It is somewhat surprising, then, that Obama is not including Arkansas, a historically Democratic state that is probably becoming more competitive if West Virginia is tightening. There have been a grand total of three polls since mid-June, so it is hard to tell. But what is most interesting in Obama’s choice to contest these states is what it signifies about Appalachia’s demographics: Democrats are no longer afraid that Obama will be crushed among the region’s blue-collar white voters. Beyond West Virginia, that puts Obama in a very strong position in Ohio, Pennsylvania and North Carolina.

The Obama campaign is now all-offense, all the time and across the board. It has enough money to contest more than a dozen red states, and McCain cannot afford to give any of them up besides Iowa and New Mexico. And the GOP simply doesn’t have the resources, the time and the breadth of surrogates to do that. If McCain is going to change the dynamic of the campaign, he needs to do so at the national level.

RNC pulls out of Maine and Wisconsin, moves in Colorado and Missouri: The GOP has been retreating from the blue states, and here are two more signs of that. Sure, the McCain campaign is staying on the airwaves in Wisconsin, so this does not represent as consequential a pull-out as the Michigan stunner, but it is undoubtedly a sign that numbers are not moving in McCain’s direction. It is also striking how quickly the RNC moved in and out of Maine, as they only started airing advertisements in the state last week.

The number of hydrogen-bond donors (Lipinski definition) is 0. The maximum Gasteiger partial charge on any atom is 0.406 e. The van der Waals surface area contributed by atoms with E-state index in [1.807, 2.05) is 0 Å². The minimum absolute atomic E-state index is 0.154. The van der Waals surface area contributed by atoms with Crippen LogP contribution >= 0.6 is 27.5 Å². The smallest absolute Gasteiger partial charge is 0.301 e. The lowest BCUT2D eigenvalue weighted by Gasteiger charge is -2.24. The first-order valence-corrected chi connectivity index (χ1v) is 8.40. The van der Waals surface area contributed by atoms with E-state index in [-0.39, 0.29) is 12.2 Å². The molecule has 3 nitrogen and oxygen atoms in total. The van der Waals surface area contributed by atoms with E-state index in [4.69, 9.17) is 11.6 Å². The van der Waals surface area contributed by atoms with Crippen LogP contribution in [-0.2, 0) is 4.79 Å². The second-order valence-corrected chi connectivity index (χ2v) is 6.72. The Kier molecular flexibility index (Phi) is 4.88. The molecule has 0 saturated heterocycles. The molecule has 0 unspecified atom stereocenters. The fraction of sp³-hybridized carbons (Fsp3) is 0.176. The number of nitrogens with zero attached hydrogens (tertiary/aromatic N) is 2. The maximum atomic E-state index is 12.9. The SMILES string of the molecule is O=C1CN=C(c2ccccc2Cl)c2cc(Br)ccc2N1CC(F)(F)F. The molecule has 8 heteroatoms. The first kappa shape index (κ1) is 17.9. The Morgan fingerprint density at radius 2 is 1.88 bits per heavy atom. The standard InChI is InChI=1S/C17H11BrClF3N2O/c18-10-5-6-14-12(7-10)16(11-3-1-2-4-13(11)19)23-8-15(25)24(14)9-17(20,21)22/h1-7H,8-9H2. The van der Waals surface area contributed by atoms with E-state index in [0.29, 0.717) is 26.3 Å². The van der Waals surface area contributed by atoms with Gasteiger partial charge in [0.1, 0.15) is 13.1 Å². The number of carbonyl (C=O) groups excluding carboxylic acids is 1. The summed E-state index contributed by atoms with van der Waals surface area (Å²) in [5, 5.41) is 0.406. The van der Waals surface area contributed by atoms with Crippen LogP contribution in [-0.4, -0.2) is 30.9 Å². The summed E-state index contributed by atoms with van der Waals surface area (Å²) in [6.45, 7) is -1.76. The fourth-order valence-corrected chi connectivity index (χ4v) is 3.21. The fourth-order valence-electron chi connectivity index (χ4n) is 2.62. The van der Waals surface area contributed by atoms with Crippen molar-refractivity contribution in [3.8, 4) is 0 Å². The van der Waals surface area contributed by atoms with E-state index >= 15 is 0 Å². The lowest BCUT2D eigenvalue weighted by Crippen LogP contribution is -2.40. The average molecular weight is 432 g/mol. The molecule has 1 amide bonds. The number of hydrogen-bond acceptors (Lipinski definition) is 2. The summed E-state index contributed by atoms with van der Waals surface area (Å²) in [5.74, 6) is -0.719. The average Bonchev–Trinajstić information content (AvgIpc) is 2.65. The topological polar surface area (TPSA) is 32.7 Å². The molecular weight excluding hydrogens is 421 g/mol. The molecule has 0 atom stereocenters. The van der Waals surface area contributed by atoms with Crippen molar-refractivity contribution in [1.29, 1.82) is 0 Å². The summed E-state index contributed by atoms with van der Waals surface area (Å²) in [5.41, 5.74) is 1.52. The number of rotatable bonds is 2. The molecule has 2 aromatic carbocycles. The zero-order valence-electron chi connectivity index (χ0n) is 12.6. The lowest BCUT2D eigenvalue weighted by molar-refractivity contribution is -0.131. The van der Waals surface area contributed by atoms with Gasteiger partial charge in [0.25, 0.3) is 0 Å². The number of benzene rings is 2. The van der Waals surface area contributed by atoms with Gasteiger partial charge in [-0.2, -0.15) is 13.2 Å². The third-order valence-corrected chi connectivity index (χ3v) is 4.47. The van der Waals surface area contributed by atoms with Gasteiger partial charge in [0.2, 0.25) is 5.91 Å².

But it is now all defense for the GOP, as McCain needs to sweep all the remaining competitive red states - a number of which are now leaning Obama. Given that McCain has always spent heavily on Colorado, it is telling that the RNC feels the need to move in there: Republicans are worried that Obama is now preparing to up his advertisement even more, even in states whose airwaves are seemingly saturated.

Obama (partially) pulls out of Michigan: When McCain (stunningly) dropped Michigan two weeks ago, Democrats warned that they did not trust the sincerity of that move and that they suspected the GOP of looking to move back in once Democrats had let off their guard. As a result, Obama continued heavy advertising for the past two weeks (he spent more than $2 million last week, compared to… zero spending for from the GOP) and kept his staff in place to continue organizing a heavy ground game. But with most polls now showing Obama leading by double-digits in what was once seen as the ultimate battleground state of this election, even his campaign is now decreasing its efforts.